You measure the opponent’s li , whether big or small.
After weighing it, you will know its lightness and heaviness.
轉移只四兩
千斤亦可平
Turn and change using only 4 ounces
In this way, you can be equal to 1000 lbs.
若問理何在
杠杆之作用
To know cai, ask what its intrinsic nature is:
It is the function of the lever.

Discussion

Cai means to pick, pluck, or gather. It’s used in phrases such as picking tea, plucking fruit off a branch, gathering herbs. Cai has often been translated as “pull down”, but while you might pluck a fruit using a downward pull, pulldown doesn’t convey the sharpness or suddenness of the pluck. It is interesting that this verse does not focus on the plucking aspect of cai , instead emphasizing the role of a lever or the balance arm in a scale. Measuring the opponent’s li, big or small, light or heavy: Lightness and heaviness are qing and zhong; qing as in the famous pair qingling and zhong as in center of gravity or weightedness in the your center. And notice the parallelism in the phrases with big or small followed by light or heavy. Turn and change using only 4 ounces ... equal to 1000 lbs: Comparing four ounces ( liang a measure slightly more than an ounce) to 1000 pounds ( jin approximately half a kilogram) is a common trope in taijiquan theory. It appears in the Song of Pushing Hands: 牵动四两拨千斤, apply a leading force of 4 ounces to move 1000 pounds. Cheng Manching has a lengthy discussion of this idea in his 13 Treatises. In this verse, the idea is presented in a different light: the 4 ounces is used to match the 1000 pounds, similar to how a small weight can balance a larger weight in a balance scale. Ping (平) which I translated as “equal to” means level, be equal to, be on a par with. Balance scales are ping when the two sides match each other the weights don’t have to be the same, but they balance by being different distances from the fulcrum point. Similarly, using cai , one can balance 1000 lbs with 4 oz.

The intrinsic nature of cai is the lever: Intrinsic nature is 理 li . Li is the pattern, texture or grain of existence; it represents natural order, the laws of reality, and intrinsic nature. Li is that we which we perceive and align ourselves with in order to follow the Dao. In this case, it represents the essence of cai as the application of a lever.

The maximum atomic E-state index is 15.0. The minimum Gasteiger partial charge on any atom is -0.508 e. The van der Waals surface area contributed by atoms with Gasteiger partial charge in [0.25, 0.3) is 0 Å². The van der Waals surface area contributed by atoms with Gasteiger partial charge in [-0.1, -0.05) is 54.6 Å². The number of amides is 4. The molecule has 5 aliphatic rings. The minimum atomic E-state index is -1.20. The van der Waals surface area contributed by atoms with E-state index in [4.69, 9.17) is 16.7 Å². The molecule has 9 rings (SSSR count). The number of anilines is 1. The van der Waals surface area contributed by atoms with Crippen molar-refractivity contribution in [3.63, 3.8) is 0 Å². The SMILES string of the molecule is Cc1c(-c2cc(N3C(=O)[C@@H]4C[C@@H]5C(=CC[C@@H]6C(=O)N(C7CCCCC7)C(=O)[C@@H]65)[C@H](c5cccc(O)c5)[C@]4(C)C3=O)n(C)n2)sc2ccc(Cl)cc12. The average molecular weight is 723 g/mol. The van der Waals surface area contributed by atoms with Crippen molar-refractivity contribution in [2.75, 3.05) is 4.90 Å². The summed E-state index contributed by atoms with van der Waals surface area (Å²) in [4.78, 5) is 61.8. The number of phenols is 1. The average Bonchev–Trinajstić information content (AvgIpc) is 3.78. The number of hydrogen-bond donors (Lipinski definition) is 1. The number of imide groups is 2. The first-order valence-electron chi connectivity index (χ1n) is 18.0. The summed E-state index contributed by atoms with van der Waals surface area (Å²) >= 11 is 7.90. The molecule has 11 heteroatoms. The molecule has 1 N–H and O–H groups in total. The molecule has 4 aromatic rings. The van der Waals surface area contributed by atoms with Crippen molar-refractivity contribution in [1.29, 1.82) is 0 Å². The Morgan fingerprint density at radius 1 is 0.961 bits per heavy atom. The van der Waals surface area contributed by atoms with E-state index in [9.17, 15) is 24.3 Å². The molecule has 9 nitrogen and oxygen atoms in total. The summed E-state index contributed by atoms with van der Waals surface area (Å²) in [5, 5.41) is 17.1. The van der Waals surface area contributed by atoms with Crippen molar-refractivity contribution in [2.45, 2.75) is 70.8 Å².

Split ( Lie )
挒勁:義何解
Liè jin: how to explain its meaning?
旋轉若飛輪
投物於其上
脫然擲丈尋
Rotating like a flywheel,
if you fling an object at it,
the wheel effortlessly throws the object far away.
君不見漩渦
卷浪若螺紋
Don’t you see the whirlpool?
Rolling up the waves in a spiral.
落葉墮其上
倏爾便沉淪
Autumn leaves fall on the whirlpool’s surface.
In just an instant, the whirlpool easily makes them sink into oblivion.

Discussion

Lie is another word that’s specific taijiquan jargon and isn’t in common usage. The character 挒 consists of the hand radical 手 plus 列, lie meaning arrange in order, classify, or line up. As a term of art, it’s translated as splay, split, or rend, and often described as a shearing force: deforming something by applying contradictory or offset forces to it, like twisting a piece of rubber or ripping cloth. The imagery in this verse emphasize the use of rotational energy. In my understanding, lie represents situations where my rotational energy enables me to generate two different directions of force, e.g. in White Crane Spreads Wings where the rotation of the body sends the two hands in different directions, or when I apply rotational energy to an opponent to shear across the opponent.

Elbow ( Zhou )
肘勁:義何解
Zhǒu jin : how to explain its meaning?
方法有五行
陰陽分上下
虛實須辨清
The method contains the five phases.
Yin and yang are separated above and below.
Empty and full must be clearly distinguished.
連環勢莫當
開花捶更凶
The power of linking the rings has no equal.
Blossoming like a flower, the strike appears suddenly, even more fiercely.
六勁融通後
運用始無窮
Once you have the six previous jin circulating,
the unlimited uses of zhou begin.

Discussion

Zhou literally means “elbow” and references a sudden, powerful strike with the elbow. These strikes usually appear in the middle of a transition between two other positions. The method contains the five phases: the five phases are the Wu Xing : translated as Five phases, five agents, five elements. Wu Xing represents five fundamental modes of being and transformation, called earth, metal, wood, water, and fire. The five phases and yinyang polarity are the fundamental organizing principles of the universe in Chinese thought. In taijiquan, the eight jin are correlated to the eight trigrams and the five steps are correlated to the five phases. So, this line could reference the way that zhou appears in motion and transitions as the five steps move the body. The power of linking the rings has no equal : Power here is 勢, shi . Shi is one of the beautifully complex terms that really illustrates the challenges of translation since it represents a whole cluster of related concepts.